I’ve been working on organizing a project I’ve called “Learning Communities” here at UCalgary. It’s still a bit amorphous, but that’s actually part of the plan. What I’m going to do is offer resources and support to any communities on campus so that they can effectively get together and share what they’re doing. I’ll facilitate […]
I’ve been working on organizing a project I’ve called “Learning Communities” here at UofC. It’s still a bit amorphous, but that’s actually part of the plan. What I’m going to do is offer resources and support to any communities on campus so that they can effectively get together and share what they’re doing. I’ll facilitate meetings, find guest speakers, search for resources, organize presentations, or whatever else is needed for these communities to share the interesting things they’re doing (or want to be doing) on campus.
The project has been directly inspired by two existing projects that have been extremely successful. First, is Cole Camplese’s really amazing Community Hubs project at Penn State. The PSU ETS team has rolled out support for 13 communities that have been identified (so far) across the various PSU campuses. The communities share resources in both face-to-face sessions, and through the website created by ETS just for that community. Support and services are provided as needed. And, the activities culminate as sessions in the annual TLT Symposium conference at PSU. I haven’t been lucky enough to attend one of the Symposia, but from all accounts they sound like incredibly powerful events that solidify the physical and tangible sense of community, resulting in a highly effective professional development programme for PSU faculty and staff.
The other primary inspiration has been Jennifer Jones‘ work with Viral Professional Development at Bellingham Technical College. This is an equally inspiring project, where resources are provided and shared, and the professional development activities are really run by the faculty members themselves through a series of “play and learn” sessions. Instructors play with new tools, discuss pedagogy and techniques, and explore together in a safe environment before trying what they’ve learned in their own classes. By putting the faculty members themselves in the driver’s seats, Jen has been able to model and reinforce some amazingly powerful strategies - with a very strong pull from the grassroots levels of the institution.
So, how have these two radically different projects inspired what I’m trying to set up here at UofC? I really want to borrow heavily from the PSU model, where resources and support are offered to a wide variety of communities. I love that these communities are primarily face-to-face, and that the discussions are extended through websites provided by ETS. And the annual TLT Symposium is definitely something I’m going to try to get going here as well - taking the learning communities and providing them a showcase to gather and share not only with each other but with others who may be interested.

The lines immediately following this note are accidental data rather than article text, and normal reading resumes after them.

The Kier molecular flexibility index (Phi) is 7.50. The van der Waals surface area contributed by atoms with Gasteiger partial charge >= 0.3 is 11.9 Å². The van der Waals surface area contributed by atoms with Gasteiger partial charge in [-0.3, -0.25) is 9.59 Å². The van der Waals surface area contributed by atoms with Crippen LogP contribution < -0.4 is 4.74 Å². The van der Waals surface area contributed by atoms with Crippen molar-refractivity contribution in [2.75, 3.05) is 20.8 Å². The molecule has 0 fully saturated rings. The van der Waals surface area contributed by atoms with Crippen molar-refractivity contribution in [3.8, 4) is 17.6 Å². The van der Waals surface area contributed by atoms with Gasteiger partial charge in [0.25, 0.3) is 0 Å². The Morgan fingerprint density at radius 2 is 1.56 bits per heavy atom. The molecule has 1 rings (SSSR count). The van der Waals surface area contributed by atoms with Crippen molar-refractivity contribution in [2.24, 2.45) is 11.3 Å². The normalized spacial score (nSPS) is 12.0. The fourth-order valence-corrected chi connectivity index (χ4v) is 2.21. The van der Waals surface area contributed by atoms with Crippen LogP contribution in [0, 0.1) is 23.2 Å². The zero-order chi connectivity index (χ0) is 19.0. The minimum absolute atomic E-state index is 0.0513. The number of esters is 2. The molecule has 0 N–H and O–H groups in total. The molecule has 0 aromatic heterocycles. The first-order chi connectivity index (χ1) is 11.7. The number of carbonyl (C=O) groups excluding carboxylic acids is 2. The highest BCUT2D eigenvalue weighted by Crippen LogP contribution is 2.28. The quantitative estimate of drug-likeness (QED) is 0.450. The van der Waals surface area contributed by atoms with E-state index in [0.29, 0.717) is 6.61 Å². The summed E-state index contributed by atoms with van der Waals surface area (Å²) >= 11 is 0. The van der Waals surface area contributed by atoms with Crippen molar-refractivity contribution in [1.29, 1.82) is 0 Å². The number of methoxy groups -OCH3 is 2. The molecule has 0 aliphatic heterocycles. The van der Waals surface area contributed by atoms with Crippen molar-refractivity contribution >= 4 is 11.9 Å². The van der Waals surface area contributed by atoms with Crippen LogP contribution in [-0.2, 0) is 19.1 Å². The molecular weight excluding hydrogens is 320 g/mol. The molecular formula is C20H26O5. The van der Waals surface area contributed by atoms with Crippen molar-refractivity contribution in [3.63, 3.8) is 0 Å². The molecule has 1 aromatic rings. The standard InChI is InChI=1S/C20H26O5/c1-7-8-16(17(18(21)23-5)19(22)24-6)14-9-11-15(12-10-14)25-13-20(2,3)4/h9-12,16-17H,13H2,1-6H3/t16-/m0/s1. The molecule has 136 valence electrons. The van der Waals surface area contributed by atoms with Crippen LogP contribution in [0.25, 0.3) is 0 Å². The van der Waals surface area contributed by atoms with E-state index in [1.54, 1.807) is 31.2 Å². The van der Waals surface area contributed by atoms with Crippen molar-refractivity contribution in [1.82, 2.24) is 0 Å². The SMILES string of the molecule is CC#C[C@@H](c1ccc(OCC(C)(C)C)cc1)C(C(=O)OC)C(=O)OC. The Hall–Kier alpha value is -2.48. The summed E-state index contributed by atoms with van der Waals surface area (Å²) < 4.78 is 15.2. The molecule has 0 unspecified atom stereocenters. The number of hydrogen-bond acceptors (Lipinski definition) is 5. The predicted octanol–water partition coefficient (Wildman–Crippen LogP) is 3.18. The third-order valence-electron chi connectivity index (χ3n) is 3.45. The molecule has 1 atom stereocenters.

And, I want to take the grassroots and viral nature of Jen’s VPD work, and try to scale that across a fairly sizable campus. The most direct way I’m going to try this is by not predefining the communities. I’m going to handpick one or two just to get things going, but will work hard to make it easy for faculty members (and staff, and grad students, and possibly others) to identify, create, organize and join their own learning communities on any topic. And I’ll work hard to find resources to support all of these communities. Ideally, these communities will be about more than just technology - I’d love to see learning communities form around topics such as “large enrollment classes” and “storytelling” - with several technology-related topics also forming. I’m hoping to keep things extremely flexible, open, and organic, so there may be overlap between various communities (technologically and/or pedagogically).
Is it going to be successful? It’s way too early to tell. It could fly like a lead balloon. But, I think it’s important to try to put as much of an effort into providing effective professional development for our faculty as is possible, so it’s worth a shot.